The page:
HackWaterloo! Meet Little Turk!

Five hours of train to Toronto, a 6:00am alarm in Toronto, an hour drive to Waterloo, six furious hours of coding, twelve presentations, impatient waiting through deliberations, and, at last, judges decisions. Then, then.. then! I won Hack Waterloo (!!!), with my project Little Turk.

I wasn’t going to go to Hack Waterloo.

It’s Very Far from Montréal. Particularly for a non-driver (True story, I don’t know how to drive). But I ended up going anyway, thanks to a nudge from Leila (:

As for my project; ideas, sometimes come from unexpected places. I said this in the developer chat-room at work, last week on Wednesday:

“Maybe I should wear my tutu and mask at the hack thing this weekend, instead of on Dress Like a Grownup day <:"

Instead of wearing a tutu and mask to Hack Waterloo; though, it occurred to me that maybe I could do another video-centered hack using clips of myself in a tutu and mask (much more comfortable!). Something else I wanted to do, after using the Idée APIs pretty heavily in previous hack events was to use a broader collection of APIs. Creating a query-interface seemed like a pretty good way to combine the two. So I did!

It presented a video window, with a very small version of myself, sitting in a tutu and venetian mask; with a laptop, hula hoop, map, and a ukulele. There might be other things if you ask the right thing. Okay, there are. Next to the video, was a field for entering commands, and a box for their output.

When you type a query, some very simple language processing takes place; and the video of the Little Turk would react to the query in some fashion, and provide a response. Mostly, she ends up typing (: But if you ask her to look for restaurants (using the Yellow Pages API), she would point at her map until the results had been retrieved, and would then start typing. You could also tell her a colour that you like, and she would find pictures for that colour, from Piximilar (alas, video exists for Dark Turk, who knows about drawing pictures; but the three minute demo time was going to be too short for a narrative with two turks). If you asked about a domain, she would ask PostRank about that domain.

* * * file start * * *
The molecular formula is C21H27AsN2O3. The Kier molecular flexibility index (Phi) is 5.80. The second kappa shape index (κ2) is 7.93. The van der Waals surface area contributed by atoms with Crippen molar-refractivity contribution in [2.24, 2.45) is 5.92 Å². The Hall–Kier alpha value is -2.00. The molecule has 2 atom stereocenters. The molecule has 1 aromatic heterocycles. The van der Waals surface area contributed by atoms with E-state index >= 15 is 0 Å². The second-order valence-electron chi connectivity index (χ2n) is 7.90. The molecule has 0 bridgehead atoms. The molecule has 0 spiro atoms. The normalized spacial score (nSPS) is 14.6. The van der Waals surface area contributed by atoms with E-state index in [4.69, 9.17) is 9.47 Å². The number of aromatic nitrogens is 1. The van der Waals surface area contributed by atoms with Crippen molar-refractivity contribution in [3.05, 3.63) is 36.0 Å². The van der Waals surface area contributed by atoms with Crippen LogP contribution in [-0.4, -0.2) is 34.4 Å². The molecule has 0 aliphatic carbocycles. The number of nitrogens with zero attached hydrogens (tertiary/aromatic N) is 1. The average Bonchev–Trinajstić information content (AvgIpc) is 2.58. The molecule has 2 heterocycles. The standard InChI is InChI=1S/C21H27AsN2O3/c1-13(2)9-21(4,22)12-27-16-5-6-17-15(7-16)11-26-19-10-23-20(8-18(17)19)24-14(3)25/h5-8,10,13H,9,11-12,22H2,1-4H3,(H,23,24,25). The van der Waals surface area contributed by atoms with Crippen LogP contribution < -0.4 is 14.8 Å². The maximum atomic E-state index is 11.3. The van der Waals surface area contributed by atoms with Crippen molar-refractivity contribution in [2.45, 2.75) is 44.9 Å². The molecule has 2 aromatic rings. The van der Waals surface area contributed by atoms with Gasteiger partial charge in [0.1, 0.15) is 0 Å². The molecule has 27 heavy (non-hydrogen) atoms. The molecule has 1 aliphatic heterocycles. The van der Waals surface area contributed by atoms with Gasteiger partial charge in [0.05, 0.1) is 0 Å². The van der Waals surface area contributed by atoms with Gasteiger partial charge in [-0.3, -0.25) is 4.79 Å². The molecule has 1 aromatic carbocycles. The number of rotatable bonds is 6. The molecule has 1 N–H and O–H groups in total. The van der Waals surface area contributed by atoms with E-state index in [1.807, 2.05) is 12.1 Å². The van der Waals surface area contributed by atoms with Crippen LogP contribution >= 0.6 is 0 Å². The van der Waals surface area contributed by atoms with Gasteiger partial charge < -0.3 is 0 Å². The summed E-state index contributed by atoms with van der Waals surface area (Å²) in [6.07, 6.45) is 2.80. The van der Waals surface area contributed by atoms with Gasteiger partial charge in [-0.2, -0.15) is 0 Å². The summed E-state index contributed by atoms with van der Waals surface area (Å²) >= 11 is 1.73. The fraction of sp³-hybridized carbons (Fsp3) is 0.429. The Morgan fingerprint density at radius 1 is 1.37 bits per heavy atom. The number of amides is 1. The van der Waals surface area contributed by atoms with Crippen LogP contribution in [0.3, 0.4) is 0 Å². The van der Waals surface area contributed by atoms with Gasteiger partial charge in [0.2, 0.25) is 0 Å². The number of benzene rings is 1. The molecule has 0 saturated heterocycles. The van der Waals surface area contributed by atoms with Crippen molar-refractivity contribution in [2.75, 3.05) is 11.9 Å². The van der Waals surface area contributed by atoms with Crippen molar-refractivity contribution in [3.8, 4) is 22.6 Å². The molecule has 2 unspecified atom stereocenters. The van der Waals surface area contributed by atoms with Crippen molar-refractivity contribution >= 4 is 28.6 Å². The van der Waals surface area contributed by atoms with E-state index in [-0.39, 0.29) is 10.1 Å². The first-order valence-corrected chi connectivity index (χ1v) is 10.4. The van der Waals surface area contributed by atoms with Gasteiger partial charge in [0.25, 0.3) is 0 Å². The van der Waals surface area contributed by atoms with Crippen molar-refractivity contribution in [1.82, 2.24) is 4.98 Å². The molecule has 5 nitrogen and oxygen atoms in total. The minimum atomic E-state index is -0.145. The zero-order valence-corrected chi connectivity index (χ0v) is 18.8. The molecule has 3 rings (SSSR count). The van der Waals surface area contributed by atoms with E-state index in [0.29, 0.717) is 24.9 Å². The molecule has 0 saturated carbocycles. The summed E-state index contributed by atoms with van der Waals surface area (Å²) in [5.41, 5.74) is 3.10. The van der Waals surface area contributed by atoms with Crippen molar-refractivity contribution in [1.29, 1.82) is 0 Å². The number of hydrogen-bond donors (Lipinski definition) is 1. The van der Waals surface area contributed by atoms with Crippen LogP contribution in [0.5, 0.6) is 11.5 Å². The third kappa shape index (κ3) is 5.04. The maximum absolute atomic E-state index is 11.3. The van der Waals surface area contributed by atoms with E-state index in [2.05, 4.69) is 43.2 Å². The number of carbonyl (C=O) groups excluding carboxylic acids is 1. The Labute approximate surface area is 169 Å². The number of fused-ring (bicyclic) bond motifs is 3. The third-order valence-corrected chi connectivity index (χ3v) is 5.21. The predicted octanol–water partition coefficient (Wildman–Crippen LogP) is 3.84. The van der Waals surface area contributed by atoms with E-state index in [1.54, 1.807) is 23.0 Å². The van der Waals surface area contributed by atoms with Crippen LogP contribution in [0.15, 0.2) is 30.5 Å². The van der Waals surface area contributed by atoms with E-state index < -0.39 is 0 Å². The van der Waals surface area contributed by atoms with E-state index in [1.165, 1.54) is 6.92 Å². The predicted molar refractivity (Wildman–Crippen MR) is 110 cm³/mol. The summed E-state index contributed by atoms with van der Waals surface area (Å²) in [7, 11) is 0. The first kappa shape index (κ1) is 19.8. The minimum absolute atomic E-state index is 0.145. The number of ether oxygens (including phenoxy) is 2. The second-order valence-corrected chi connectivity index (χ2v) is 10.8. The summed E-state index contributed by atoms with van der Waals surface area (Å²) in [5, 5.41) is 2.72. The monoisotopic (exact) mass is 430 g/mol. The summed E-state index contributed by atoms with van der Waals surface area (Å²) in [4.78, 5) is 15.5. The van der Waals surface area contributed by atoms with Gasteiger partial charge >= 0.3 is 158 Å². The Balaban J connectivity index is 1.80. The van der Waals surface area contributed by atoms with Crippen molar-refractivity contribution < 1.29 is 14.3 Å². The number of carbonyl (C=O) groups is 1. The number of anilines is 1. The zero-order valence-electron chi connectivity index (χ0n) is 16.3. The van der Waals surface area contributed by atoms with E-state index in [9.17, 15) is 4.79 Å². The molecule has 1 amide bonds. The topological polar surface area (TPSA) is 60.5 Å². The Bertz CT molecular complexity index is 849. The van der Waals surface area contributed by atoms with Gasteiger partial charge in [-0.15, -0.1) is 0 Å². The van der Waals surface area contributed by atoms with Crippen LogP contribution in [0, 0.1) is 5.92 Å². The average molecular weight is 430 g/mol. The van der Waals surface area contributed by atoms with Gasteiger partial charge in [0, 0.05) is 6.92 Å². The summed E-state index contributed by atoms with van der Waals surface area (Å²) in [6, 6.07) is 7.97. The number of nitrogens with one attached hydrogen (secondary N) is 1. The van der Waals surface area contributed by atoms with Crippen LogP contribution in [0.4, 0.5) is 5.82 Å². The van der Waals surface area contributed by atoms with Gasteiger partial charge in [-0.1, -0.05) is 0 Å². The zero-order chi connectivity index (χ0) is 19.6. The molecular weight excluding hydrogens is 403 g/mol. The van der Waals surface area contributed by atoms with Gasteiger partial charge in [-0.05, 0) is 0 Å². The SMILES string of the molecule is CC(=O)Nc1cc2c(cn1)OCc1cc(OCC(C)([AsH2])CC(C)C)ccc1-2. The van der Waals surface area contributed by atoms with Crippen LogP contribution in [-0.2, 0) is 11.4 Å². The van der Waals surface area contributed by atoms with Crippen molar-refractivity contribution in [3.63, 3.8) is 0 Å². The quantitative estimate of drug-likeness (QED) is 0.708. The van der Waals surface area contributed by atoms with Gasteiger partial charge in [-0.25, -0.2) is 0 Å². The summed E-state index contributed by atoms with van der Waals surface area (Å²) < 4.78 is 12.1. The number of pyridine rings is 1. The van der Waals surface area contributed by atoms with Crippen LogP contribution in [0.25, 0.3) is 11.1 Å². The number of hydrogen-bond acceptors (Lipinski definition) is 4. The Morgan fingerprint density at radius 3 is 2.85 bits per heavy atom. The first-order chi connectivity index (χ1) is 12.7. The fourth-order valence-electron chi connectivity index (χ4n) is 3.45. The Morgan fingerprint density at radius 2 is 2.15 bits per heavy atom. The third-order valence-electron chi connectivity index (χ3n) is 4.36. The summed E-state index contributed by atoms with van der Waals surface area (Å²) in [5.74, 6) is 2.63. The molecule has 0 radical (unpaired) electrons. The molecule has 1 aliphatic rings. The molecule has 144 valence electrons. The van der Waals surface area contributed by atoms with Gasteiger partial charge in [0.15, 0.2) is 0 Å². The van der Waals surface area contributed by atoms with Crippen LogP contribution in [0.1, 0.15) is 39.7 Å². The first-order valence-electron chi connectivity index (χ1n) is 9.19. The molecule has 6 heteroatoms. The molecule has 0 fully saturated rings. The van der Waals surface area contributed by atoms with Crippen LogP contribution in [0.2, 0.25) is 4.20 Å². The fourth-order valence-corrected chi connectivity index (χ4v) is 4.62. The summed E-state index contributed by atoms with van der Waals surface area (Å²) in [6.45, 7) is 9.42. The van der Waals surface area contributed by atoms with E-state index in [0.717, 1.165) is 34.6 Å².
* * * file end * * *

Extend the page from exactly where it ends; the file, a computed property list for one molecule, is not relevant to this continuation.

Asking about invoices would get you a smartass remark (:

The video component, I put together using Quartz Composer. If you have the OSX development tools installed, Quartz Composer is lurking in there, somewhere. Roughly, it would look at an XML file to see which clip it should be playing; and play that clip. It also maintained a queue of the most recent 25 frames of video which it combined with the current clip (mostly to smooth out transitions between the different clips with visual noise. But it does also make the video look delightfully creepy).

The query interface was HTML/javascript/jQuery; which isn't exotic at all. The language parsing was more-or-less a tangle of if-statements and imagination. There was also a tiny server-side component that was responsible for updating the XML file when Little Turk needed to start doing something else.

Pictures and video, later (:

HackOTT! 4th Place! My Project! Icarus! It’s Magic!

At HackMTL, I learnt an important lesson: Make something which is very obvious and easy to explain. Coalesce was interesting but so esoteric that I don’t think anyone really followed what it is that it was actually doing. So a photo mosaic seemed like a good choice. Except a photo mosaic isn’t the most compelling thing ever; and so I made a video photo mosaic instead (:

And while I did come in 4th, again (: Leila decided to award me a prize for best use of the Piximilar API. Aww.

I used the iSight camera in my MacBook as a video source for both kinds of mosaic. For the first, simpler kind, you could click anywhere on the video, and the app would show a collection of images that matched that colour. If you clicked a second time, it would show you a collection of images that were half of each colour, and so on (up to 5 colours – at which point the oldest colour is dropped).

For the second kind, it was showing the video as a constantly updating photo mosaic. Having it show a tile for each individual colour that was present would have involved making an enormous number of requests to the colour search API; so instead, I made it so that it would round colours. At the default rendering level, it would round each of the RGB hex values to the nearest 64 – enough resolution to sortof see what’s going on, but a small enough colour set that precaching it isn’t tooo onerous.